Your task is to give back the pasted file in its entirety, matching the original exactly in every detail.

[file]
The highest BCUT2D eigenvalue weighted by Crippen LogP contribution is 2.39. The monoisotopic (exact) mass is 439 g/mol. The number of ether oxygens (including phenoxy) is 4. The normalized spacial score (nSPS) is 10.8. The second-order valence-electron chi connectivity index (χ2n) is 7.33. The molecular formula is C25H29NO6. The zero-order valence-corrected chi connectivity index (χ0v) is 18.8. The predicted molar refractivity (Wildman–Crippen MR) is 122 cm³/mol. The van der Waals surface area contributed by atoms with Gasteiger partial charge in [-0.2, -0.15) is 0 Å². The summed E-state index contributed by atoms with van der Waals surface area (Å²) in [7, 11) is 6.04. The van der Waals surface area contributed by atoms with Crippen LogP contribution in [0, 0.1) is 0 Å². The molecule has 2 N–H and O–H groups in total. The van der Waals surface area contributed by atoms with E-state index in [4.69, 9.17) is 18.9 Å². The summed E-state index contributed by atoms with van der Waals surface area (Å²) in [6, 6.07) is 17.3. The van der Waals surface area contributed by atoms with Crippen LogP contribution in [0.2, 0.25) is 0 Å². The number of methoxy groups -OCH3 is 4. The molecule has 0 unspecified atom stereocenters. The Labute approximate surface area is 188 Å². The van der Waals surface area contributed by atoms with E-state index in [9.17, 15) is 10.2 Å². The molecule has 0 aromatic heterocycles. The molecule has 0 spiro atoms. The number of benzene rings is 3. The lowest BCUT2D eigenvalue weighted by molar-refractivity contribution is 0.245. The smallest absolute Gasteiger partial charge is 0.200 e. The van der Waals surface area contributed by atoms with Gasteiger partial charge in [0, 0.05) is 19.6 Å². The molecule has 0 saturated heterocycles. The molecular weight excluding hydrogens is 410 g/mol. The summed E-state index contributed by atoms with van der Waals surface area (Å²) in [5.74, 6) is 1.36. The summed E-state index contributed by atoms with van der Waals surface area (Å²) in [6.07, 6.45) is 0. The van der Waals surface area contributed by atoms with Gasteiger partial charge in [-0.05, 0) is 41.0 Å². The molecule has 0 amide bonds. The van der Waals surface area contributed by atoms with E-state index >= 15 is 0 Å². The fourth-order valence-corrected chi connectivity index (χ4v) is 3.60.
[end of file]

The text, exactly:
The highest BCUT2D eigenvalue weighted by Crippen LogP contribution is 2.39. The monoisotopic (exact) mass is 439 g/mol. The number of ether oxygens (including phenoxy) is 4. The normalized spacial score (nSPS) is 10.8. The second-order valence-electron chi connectivity index (χ2n) is 7.33. The molecular formula is C25H29NO6. The zero-order valence-corrected chi connectivity index (χ0v) is 18.8. The predicted molar refractivity (Wildman–Crippen MR) is 122 cm³/mol. The van der Waals surface area contributed by atoms with Gasteiger partial charge in [-0.2, -0.15) is 0 Å². The summed E-state index contributed by atoms with van der Waals surface area (Å²) in [7, 11) is 6.04. The van der Waals surface area contributed by atoms with Crippen LogP contribution in [0, 0.1) is 0 Å². The molecule has 2 N–H and O–H groups in total. The van der Waals surface area contributed by atoms with E-state index in [4.69, 9.17) is 18.9 Å². The summed E-state index contributed by atoms with van der Waals surface area (Å²) in [6, 6.07) is 17.3. The van der Waals surface area contributed by atoms with Crippen LogP contribution in [0.2, 0.25) is 0 Å². The number of methoxy groups -OCH3 is 4. The molecule has 0 unspecified atom stereocenters. The Labute approximate surface area is 188 Å². The van der Waals surface area contributed by atoms with E-state index in [9.17, 15) is 10.2 Å². The molecule has 0 aromatic heterocycles. The molecule has 0 spiro atoms. The number of benzene rings is 3. The lowest BCUT2D eigenvalue weighted by molar-refractivity contribution is 0.245. The smallest absolute Gasteiger partial charge is 0.200 e. The van der Waals surface area contributed by atoms with Gasteiger partial charge in [0, 0.05) is 19.6 Å². The molecule has 0 saturated heterocycles. The molecular weight excluding hydrogens is 410 g/mol. The summed E-state index contributed by atoms with van der Waals surface area (Å²) in [5.74, 6) is 1.36. The summed E-state index contributed by atoms with van der Waals surface area (Å²) in [6.07, 6.45) is 0. The van der Waals surface area contributed by atoms with Gasteiger partial charge in [-0.05, 0) is 41.0 Å². The molecule has 0 amide bonds. The van der Waals surface area contributed by atoms with E-state index >= 15 is 0 Å². The fourth-order valence-corrected chi connectivity index (χ4v) is 3.60.